Saturday, April 30, 2011

Hedberg Public Library Public Meeting Room

Taylor Berglund, Jessica Denetz, Resa Haile, Britta Heiss, Elaine Khan, Gayle Lange Puhl,Victor Rufer

James Haile


Gayle provided the quiz and prizes. Britta took first place, Taylor second, and Victor third.

Gayle announced that she had become a member of The Hansom Cab Clock Club, a group whose membership consists of owners of a Sherlockian-looking hansom cab clock (http://www.sherlockpeoria.net/Miscellaney/HansomClockClub/HansomClockClubMain.html). Gayle is the first woman to be a member.

There was some discussion of actors who have played Sherlock Holmes on stage and screen, including William Gillette, Ronald Howard, Douglas Wilmer, Peter Cushing, Jeremy Brett, and Benedict Cumberbatch. Although recent reports have been that the Cumberbatch-Freeman series is the first to show the meeting between Holmes and Watson in A Study in Scarlet, Resa noted that the Ronald Howard series also had the meeting, if not the Study.

There was also some discussion of pastiches, parodies, and mash-ups. Gayle said that one could link anything to Sherlock Holmes; for example: trampoline (from “brag and bounce”). She noted that Doyle was ahead of his time in many ways; he thought of having a tunnel between France and England, for instance.

Gayle noted that, in this story, Lestrade was hired to come down and investigate the case and that, at this time, it was possible to hire a Scotland Yard detective for an investigation. She also noted that this story reflects Doyle’s interest in other countries and other cultures. She recommended The Man Who Created Sherlock Holmes: The Life and Times of Sir Arthur Conan Doyle by Andrew Lycett. The influence of other countries and cultures adds an international flavor to Holmes’ practice.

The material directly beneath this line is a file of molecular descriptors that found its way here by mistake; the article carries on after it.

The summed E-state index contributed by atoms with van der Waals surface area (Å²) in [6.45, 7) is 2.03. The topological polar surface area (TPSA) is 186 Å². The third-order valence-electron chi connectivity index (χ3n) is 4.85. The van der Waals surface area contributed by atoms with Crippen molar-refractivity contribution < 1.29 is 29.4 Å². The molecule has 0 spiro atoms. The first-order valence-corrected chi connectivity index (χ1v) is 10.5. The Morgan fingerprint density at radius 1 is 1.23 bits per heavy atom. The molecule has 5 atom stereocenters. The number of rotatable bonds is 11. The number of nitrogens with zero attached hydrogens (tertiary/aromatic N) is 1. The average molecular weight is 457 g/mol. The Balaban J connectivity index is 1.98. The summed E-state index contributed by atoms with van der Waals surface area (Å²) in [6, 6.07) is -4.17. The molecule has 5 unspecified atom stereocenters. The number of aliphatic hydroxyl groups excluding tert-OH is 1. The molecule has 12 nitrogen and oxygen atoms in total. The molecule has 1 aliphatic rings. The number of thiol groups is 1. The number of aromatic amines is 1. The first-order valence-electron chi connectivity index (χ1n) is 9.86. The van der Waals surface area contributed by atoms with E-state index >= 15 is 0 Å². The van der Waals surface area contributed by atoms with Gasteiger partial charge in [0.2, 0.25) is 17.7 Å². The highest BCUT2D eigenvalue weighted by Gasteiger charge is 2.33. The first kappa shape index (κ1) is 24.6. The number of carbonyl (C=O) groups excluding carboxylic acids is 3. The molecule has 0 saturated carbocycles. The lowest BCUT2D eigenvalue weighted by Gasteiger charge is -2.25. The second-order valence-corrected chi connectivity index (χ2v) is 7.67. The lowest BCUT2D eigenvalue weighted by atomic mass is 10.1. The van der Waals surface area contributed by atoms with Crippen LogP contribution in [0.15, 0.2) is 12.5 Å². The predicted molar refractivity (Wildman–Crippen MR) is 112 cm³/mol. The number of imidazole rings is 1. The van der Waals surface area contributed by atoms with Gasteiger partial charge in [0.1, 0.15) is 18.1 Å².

Britta asked how Mr. Turner, who had a limp, was able to tiptoe. Victor said that it didn’t say the severity of the limp. He requested opinions on the ending in which Holmes found the murderer but let him go. Gayle said that Holmes did give Lestrade a pocket description of the killer.

Elaine found it odd that the footprints would still be there several days later. Victor thought that if the ground was wet, the prints would dry like a cast. Elaine noted that the story involved stealing from another country and that a lot of things from China are in the British museums. Gayle said the story contained “a sidewards slap at the divorce laws of England.”

Elaine wondered about identifying the ash. Victor said, “I used to smoke, and I used to smoke pipes. The ash from a Cavendish is different from the ash from a vanilla.” Resa noted that in the film, The Private Life of Sherlock Holmes, Holmes has a machine that smokes several things at once so that he can collect the ashes for comparison.


THE FIVE ORANGE PIPS—May 21, 2011, 11 a.m.

Minutes prepared by Resa Haile.

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